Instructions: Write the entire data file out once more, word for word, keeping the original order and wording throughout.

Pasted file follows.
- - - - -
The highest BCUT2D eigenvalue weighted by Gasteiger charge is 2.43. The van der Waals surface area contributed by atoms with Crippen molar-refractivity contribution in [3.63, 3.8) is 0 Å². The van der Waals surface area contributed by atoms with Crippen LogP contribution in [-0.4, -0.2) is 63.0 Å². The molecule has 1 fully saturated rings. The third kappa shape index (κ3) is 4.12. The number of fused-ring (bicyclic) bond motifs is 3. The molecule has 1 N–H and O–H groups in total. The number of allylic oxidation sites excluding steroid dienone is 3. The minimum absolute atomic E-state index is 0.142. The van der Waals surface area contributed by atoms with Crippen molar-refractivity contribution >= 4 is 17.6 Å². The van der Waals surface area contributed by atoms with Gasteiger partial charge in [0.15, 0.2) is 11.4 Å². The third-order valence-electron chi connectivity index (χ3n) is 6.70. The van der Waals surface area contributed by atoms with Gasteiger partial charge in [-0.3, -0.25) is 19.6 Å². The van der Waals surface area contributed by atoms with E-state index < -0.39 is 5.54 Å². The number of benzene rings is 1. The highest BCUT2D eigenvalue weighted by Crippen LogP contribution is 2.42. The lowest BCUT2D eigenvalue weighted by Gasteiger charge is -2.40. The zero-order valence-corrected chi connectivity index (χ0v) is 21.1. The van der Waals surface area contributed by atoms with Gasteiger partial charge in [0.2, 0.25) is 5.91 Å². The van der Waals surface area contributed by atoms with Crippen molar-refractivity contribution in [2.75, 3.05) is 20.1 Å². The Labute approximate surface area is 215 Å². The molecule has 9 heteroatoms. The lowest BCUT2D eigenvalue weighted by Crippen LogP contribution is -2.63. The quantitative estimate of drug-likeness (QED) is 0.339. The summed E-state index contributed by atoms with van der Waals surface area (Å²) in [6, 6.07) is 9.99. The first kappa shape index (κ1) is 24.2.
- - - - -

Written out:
The highest BCUT2D eigenvalue weighted by Gasteiger charge is 2.43. The van der Waals surface area contributed by atoms with Crippen molar-refractivity contribution in [3.63, 3.8) is 0 Å². The van der Waals surface area contributed by atoms with Crippen LogP contribution in [-0.4, -0.2) is 63.0 Å². The molecule has 1 fully saturated rings. The third kappa shape index (κ3) is 4.12. The number of fused-ring (bicyclic) bond motifs is 3. The molecule has 1 N–H and O–H groups in total. The number of allylic oxidation sites excluding steroid dienone is 3. The minimum absolute atomic E-state index is 0.142. The van der Waals surface area contributed by atoms with Crippen molar-refractivity contribution >= 4 is 17.6 Å². The van der Waals surface area contributed by atoms with Gasteiger partial charge in [0.15, 0.2) is 11.4 Å². The third-order valence-electron chi connectivity index (χ3n) is 6.70. The van der Waals surface area contributed by atoms with Gasteiger partial charge in [-0.3, -0.25) is 19.6 Å². The van der Waals surface area contributed by atoms with E-state index < -0.39 is 5.54 Å². The number of benzene rings is 1. The highest BCUT2D eigenvalue weighted by Crippen LogP contribution is 2.42. The lowest BCUT2D eigenvalue weighted by Gasteiger charge is -2.40. The zero-order valence-corrected chi connectivity index (χ0v) is 21.1. The van der Waals surface area contributed by atoms with Gasteiger partial charge in [0.2, 0.25) is 5.91 Å². The van der Waals surface area contributed by atoms with Crippen molar-refractivity contribution in [2.75, 3.05) is 20.1 Å². The Labute approximate surface area is 215 Å². The molecule has 9 heteroatoms. The lowest BCUT2D eigenvalue weighted by Crippen LogP contribution is -2.63. The quantitative estimate of drug-likeness (QED) is 0.339. The summed E-state index contributed by atoms with van der Waals surface area (Å²) in [6, 6.07) is 9.99. The first kappa shape index (κ1) is 24.2.